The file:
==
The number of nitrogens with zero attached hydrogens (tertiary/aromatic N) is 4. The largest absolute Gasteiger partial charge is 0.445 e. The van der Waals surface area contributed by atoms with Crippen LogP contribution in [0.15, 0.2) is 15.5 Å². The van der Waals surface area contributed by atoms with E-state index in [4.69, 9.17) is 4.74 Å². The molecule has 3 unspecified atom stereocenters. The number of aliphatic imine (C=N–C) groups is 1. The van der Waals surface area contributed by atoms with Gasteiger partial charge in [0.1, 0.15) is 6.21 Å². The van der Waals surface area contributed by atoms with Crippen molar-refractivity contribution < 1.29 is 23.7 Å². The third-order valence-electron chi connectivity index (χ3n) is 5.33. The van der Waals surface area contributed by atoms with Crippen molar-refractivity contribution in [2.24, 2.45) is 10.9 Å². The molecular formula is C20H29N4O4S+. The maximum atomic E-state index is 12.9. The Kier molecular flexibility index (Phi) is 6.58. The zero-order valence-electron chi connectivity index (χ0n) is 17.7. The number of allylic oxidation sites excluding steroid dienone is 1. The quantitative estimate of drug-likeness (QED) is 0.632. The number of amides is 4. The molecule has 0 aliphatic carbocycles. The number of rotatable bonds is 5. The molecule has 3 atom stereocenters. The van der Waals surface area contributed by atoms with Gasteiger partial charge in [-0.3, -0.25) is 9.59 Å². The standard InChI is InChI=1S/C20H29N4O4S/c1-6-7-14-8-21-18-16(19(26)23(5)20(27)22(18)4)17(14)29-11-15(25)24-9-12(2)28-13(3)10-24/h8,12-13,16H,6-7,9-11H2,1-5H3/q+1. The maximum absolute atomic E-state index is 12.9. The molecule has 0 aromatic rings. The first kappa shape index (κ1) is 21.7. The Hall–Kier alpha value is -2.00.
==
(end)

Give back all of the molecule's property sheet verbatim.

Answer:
The number of nitrogens with zero attached hydrogens (tertiary/aromatic N) is 4. The largest absolute Gasteiger partial charge is 0.445 e. The van der Waals surface area contributed by atoms with Crippen LogP contribution in [0.15, 0.2) is 15.5 Å². The van der Waals surface area contributed by atoms with E-state index in [4.69, 9.17) is 4.74 Å². The molecule has 3 unspecified atom stereocenters. The number of aliphatic imine (C=N–C) groups is 1. The van der Waals surface area contributed by atoms with Gasteiger partial charge in [0.1, 0.15) is 6.21 Å². The van der Waals surface area contributed by atoms with Crippen molar-refractivity contribution < 1.29 is 23.7 Å². The third-order valence-electron chi connectivity index (χ3n) is 5.33. The van der Waals surface area contributed by atoms with Crippen molar-refractivity contribution in [2.24, 2.45) is 10.9 Å². The molecular formula is C20H29N4O4S+. The maximum atomic E-state index is 12.9. The Kier molecular flexibility index (Phi) is 6.58. The zero-order valence-electron chi connectivity index (χ0n) is 17.7. The number of allylic oxidation sites excluding steroid dienone is 1. The quantitative estimate of drug-likeness (QED) is 0.632. The number of amides is 4. The molecule has 0 aliphatic carbocycles. The number of rotatable bonds is 5. The molecule has 3 atom stereocenters. The van der Waals surface area contributed by atoms with Gasteiger partial charge in [-0.3, -0.25) is 9.59 Å². The standard InChI is InChI=1S/C20H29N4O4S/c1-6-7-14-8-21-18-16(19(26)23(5)20(27)22(18)4)17(14)29-11-15(25)24-9-12(2)28-13(3)10-24/h8,12-13,16H,6-7,9-11H2,1-5H3/q+1. The maximum absolute atomic E-state index is 12.9. The molecule has 0 aromatic rings. The first kappa shape index (κ1) is 21.7. The Hall–Kier alpha value is -2.00.